ROS is becoming the standard in robotics programming, at least in the service robots sector. Initially, ROS started at universities, but quickly spread into the business world. Every day, more and more companies and startups are basing their businesses in ROS. Before ROS, every robot had to be programmed using the manufacturer’s own API. This means that if you changed robots, you had to start the entire software again, apart from having to learn the new API. Furthermore, you had to know a lot about how to interact with the electronics of the robot in order to understand how your program was doing. The situation was similar to that of computers in the 80s, when every computer had its own operating system and you had to create the same program for every type of computer. ROS is for robots like Windows is for PCs, or Android for phones. By having a ROSified robot, that is, a robot that runs on ROS, you can create programs that can be shared among different robots. You can build a navigation program, that is a program to make a robot move around without colliding, for a four-wheeled robot built by company A and then use the same exact code to move a two-wheeled robot built by company B… or even use it on a drone from company C.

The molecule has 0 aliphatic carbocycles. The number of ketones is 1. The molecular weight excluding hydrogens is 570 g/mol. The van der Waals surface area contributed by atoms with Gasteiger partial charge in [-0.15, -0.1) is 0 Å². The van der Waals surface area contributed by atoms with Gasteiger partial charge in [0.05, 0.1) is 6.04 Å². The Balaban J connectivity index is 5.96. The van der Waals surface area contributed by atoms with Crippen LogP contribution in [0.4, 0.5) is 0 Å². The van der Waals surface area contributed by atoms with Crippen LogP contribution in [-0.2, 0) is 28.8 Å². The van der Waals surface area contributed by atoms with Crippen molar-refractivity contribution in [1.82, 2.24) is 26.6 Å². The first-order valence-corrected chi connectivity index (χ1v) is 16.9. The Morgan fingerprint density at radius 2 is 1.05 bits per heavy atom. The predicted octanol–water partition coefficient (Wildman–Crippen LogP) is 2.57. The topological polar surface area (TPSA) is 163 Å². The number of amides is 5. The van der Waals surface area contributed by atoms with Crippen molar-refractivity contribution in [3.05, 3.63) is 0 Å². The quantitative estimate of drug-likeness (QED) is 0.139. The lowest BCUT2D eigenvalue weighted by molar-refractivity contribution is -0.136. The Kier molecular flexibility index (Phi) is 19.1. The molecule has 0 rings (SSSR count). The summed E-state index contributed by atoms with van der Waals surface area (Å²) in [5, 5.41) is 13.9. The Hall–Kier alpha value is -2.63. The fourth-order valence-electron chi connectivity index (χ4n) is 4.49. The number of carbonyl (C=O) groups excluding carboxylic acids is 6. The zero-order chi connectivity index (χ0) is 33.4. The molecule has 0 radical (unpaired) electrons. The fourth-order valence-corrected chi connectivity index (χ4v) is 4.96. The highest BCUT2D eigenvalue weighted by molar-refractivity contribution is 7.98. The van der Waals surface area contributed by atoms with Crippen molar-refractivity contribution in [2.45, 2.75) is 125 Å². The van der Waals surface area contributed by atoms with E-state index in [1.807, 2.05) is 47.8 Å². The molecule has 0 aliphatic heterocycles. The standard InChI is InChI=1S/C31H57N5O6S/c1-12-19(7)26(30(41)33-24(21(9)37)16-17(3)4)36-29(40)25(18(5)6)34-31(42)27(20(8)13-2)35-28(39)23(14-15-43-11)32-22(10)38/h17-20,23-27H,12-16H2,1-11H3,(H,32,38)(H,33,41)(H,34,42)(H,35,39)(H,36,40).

Which operating system should be used with ROS?

ROS works on Linux Ubuntu or Linux Debian. Experimental support already exists for OSX and Gentoo, and a version for Windows in underway, but we really don’t recommend for you to use them yet, unless you are an expert. Check this page for more information about how to use ROS on those systems. If you don’t know how to work with Linux, I recommend you start with this free Linux for Robotics course.


Now, if you are convinced you want to become a robotics developer, in this series of ROS tutorials, you are going to find the steps that you can take to become a ROS developer. We have divided the tutorial series into the following sections that should cover the whole development process: • Setting Up • Learning • Coding • Testing Let’s go, one by one. [irp posts=”14751″ name=”ROS for Beginners: How to Learn ROS”] To access the full guide, click the orange button below, or go to RobotIgniteAcademy.com.
Download ROS Developers Guide
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  1. Medaja blogger

    Thanks for the nice introduction about robot,It is interesting.

    • Mangesh Panchal

      Hello Sir / Madam ,
      I had a doubt regarding ROS system requirements .
      Will ROS work on a laptop having AMD Ryzen 5 processor ?

  2. Joseph

    Very nice article about robot, thanks for sharing.